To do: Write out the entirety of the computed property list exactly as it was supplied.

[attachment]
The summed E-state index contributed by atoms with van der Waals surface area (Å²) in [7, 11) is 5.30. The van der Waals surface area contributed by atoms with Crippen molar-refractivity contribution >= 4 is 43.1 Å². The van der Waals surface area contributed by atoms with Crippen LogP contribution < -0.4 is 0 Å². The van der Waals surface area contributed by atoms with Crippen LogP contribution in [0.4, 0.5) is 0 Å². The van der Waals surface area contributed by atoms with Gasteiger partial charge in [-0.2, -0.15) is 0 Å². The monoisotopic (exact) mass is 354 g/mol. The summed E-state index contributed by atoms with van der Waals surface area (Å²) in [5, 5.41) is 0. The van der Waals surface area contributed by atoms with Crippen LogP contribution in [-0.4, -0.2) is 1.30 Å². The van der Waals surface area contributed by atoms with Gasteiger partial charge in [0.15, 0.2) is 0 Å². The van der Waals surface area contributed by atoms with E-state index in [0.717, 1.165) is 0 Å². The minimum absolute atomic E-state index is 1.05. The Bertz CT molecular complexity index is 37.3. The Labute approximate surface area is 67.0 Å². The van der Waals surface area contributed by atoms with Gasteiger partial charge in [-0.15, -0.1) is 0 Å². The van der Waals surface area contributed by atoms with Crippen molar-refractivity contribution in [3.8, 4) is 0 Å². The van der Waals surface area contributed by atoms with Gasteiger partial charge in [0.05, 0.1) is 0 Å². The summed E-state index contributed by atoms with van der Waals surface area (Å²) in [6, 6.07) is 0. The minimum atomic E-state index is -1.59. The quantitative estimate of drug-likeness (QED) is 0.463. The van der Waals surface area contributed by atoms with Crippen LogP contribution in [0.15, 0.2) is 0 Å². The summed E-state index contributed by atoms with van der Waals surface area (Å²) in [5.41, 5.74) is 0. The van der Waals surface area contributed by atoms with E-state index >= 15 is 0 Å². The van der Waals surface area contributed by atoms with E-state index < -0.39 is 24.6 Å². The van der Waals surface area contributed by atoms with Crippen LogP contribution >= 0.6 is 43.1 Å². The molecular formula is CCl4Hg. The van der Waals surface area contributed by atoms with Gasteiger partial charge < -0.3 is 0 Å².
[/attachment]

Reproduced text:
The summed E-state index contributed by atoms with van der Waals surface area (Å²) in [7, 11) is 5.30. The van der Waals surface area contributed by atoms with Crippen molar-refractivity contribution >= 4 is 43.1 Å². The van der Waals surface area contributed by atoms with Crippen LogP contribution < -0.4 is 0 Å². The van der Waals surface area contributed by atoms with Crippen LogP contribution in [0.4, 0.5) is 0 Å². The van der Waals surface area contributed by atoms with Gasteiger partial charge in [-0.2, -0.15) is 0 Å². The monoisotopic (exact) mass is 354 g/mol. The summed E-state index contributed by atoms with van der Waals surface area (Å²) in [5, 5.41) is 0. The van der Waals surface area contributed by atoms with Crippen LogP contribution in [-0.4, -0.2) is 1.30 Å². The van der Waals surface area contributed by atoms with Gasteiger partial charge in [0.15, 0.2) is 0 Å². The van der Waals surface area contributed by atoms with E-state index in [0.717, 1.165) is 0 Å². The minimum absolute atomic E-state index is 1.05. The Bertz CT molecular complexity index is 37.3. The Labute approximate surface area is 67.0 Å². The van der Waals surface area contributed by atoms with Gasteiger partial charge in [-0.15, -0.1) is 0 Å². The van der Waals surface area contributed by atoms with Crippen molar-refractivity contribution in [3.8, 4) is 0 Å². The van der Waals surface area contributed by atoms with Gasteiger partial charge in [0.05, 0.1) is 0 Å². The summed E-state index contributed by atoms with van der Waals surface area (Å²) in [6, 6.07) is 0. The minimum atomic E-state index is -1.59. The quantitative estimate of drug-likeness (QED) is 0.463. The van der Waals surface area contributed by atoms with Crippen LogP contribution in [0.15, 0.2) is 0 Å². The summed E-state index contributed by atoms with van der Waals surface area (Å²) in [5.41, 5.74) is 0. The van der Waals surface area contributed by atoms with E-state index >= 15 is 0 Å². The van der Waals surface area contributed by atoms with E-state index < -0.39 is 24.6 Å². The van der Waals surface area contributed by atoms with Crippen LogP contribution >= 0.6 is 43.1 Å². The molecular formula is CCl4Hg. The van der Waals surface area contributed by atoms with Gasteiger partial charge < -0.3 is 0 Å².